Third, our text instructs us that in the outworking of His purposes, God is not limited to the rightly-motivated, perfectly-executed acts of sinless saints. I cannot number the times I have heard it said or implied that God can only use people with pure hearts and godly lives to achieve His purposes. It is assumed that those who are most successful in ministry are those who are most spiritual. This is very similar to the legalistic assumption of the Jews of Jesus’ day that those who are rich are the most spiritual, and that those who suffer most are the greatest sinners (see Luke 13:1-5; 16:14-31; John 9:1-3). It is the same mindset that we see in the Corinthian church, where the possession or practice of certain spiritual gifts was viewed as proof of greater piety. Let me remind you that God brought great glory to Himself through the opposition of Pharaoh, the heathen king of Egypt, who refused to heed the words of God through Moses to let the Israelites leave Egypt (see Romans 9:17). It was through the cruel betrayal of Joseph by his brothers that God’s purposes for Israel were furthered (see Genesis 50:20). God can use what wicked men intend for “evil” to accomplish “good.” It was partly through the disobedience of Jonah that salvation came to the sailors on board that ship headed for Tarshish (Jonah 1), and to the people of Nineveh. It was through Balaam that God blessed Israel and revealed the prophecy of the coming of Messiah (Numbers 22-24). It was through the opposition of the Jews to our Lord that God brought about the atoning work of Jesus Christ on the cross of Calvary.
I am so grateful that God’s purposes are not thwarted by my failures, and that God can use even my failures to bring about good, in my life, and for others. In no way should this be misinterpreted to mean that it doesn’t matter whether one sins or not. There are serious and painful consequences for sin; there is a price to be paid for disobedience. But my sin will not prevent even one of God’s promises from being fulfilled. God is glorified not only by the obedience of His saints, but also by the ways He sovereignly transforms our failures to fulfill His purposes. David committed two great sins in his life: (1) he committed adultery with Bathsheba and killed Uriah her husband (2 Samuel 11); and, (2) he numbered the people of Israel against God’s instructions (1 Chronicles 21). These were terrible sins, and both David and the nation suffered because of them. But in spite of this, God turned these “evils” into good. It was through Bathsheba that the Davidic (and thus the messianic) line would continue.22 It was due to the numbering of the Israelites that the land on which the temple was built was purchased (2 Samuel 24).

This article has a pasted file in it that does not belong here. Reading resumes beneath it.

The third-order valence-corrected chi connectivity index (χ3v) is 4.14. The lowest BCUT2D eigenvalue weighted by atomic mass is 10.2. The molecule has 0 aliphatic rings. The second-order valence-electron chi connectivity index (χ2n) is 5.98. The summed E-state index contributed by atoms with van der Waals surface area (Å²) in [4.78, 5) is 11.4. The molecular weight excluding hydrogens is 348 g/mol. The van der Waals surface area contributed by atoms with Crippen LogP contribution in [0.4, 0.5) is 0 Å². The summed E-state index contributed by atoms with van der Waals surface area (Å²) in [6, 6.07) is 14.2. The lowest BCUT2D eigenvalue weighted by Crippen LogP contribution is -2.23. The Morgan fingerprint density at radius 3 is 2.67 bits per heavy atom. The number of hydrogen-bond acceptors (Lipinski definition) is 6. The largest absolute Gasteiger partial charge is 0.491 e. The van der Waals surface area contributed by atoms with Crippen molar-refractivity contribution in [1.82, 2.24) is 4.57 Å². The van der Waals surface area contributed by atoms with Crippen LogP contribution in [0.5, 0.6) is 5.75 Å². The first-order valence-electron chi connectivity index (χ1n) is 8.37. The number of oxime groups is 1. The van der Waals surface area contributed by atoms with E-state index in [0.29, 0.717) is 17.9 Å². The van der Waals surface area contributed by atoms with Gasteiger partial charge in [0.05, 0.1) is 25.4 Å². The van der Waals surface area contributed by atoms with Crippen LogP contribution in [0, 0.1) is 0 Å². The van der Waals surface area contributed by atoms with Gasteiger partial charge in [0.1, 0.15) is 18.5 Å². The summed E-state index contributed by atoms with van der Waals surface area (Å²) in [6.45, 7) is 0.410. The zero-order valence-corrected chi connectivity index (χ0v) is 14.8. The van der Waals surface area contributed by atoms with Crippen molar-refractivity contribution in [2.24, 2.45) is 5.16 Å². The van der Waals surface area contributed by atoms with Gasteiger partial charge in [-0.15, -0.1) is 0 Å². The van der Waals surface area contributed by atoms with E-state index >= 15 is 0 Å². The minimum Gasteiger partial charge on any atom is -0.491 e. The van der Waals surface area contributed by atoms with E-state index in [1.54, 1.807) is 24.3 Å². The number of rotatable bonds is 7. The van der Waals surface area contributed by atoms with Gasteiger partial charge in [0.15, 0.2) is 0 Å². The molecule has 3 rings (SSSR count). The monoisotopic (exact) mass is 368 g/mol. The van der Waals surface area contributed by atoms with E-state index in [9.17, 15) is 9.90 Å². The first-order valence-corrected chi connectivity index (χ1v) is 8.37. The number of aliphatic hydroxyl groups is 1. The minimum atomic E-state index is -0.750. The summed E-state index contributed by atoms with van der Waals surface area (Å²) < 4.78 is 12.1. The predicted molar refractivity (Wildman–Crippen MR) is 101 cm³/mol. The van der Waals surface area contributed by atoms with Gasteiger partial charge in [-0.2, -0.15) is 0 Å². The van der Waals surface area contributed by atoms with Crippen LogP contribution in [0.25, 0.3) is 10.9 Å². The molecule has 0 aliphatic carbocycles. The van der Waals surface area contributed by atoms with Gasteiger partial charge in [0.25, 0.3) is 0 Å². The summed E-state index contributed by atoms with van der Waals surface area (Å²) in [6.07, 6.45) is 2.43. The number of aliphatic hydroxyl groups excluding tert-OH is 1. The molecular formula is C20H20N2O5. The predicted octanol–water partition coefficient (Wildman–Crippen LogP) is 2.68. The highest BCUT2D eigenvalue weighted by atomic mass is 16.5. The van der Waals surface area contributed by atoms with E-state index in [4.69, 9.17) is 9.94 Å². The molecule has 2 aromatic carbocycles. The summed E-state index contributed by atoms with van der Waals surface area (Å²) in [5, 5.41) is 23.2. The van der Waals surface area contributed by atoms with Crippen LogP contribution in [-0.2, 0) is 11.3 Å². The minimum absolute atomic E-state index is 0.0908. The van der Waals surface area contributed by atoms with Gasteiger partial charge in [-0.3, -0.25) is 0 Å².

Praise God that we serve a God Who is greater than all our sins. He is never thwarted by our sins, and often God glorifies Himself and brings about our “good” by using the “evil” of men to achieve His purposes. How foolish it is to resist Him. What joy there is in serving Him! Have you trusted in the death, burial, and resurrection of Jesus Christ? I pray that you have, and if you have not, I pray that you will acknowledge your sin, and your desperate need for His forgiveness through the shed blood of Jesus Christ, which brings the forgiveness of sins and the certainty of eternal life with Him.
17 The reader should recognize that I am assuming that Paul was imprisoned in Rome, as many students of the Bible do. There are those who think Paul was imprisoned elsewhere (Caesarea, Ephesus, or even Corinth), but I don’t find their arguments for this view to be compelling. The next most likely place of writing other than Rome would be Caesarea, the place where Paul was imprisoned for two years before he appealed to Caesar (see Acts 24:27).
18 Gratefully, there are also those who have truly come to faith in prison, and their lives are different. At the beginning of an in-prison seminar, I’ve seen men who would not lift their eyes to meet yours. As some of these men come to grasp the grace of God in Jesus Christ, their eyes lift, and they look you in the face with joy and gratitude. For those who have never experienced serving Christ in prison ministry, I would encourage you to consider this wonderful opportunity to serve our Lord “on the inside.”
The NASB differs here, rendering instead, “trusting in the Lord because of my imprisonment.” If this is the right rendering, then Paul is indicating that those who love and support him are also those who have come to faith through his imprisonment. Either way, while Paul is indicating that some saints, from pure motives, are preaching Christ more boldly, his main emphasis falls on those who are preaching from less than noble motives.
21 Jean Nicolas Grou, The Hidden Life of the Soul, cited by Christian Quotations of the Day, April 1, 2000, http://www.gospelcom.net/cqod/cqod0004.htm.
Related Topics: Suffering, Trials, Persecution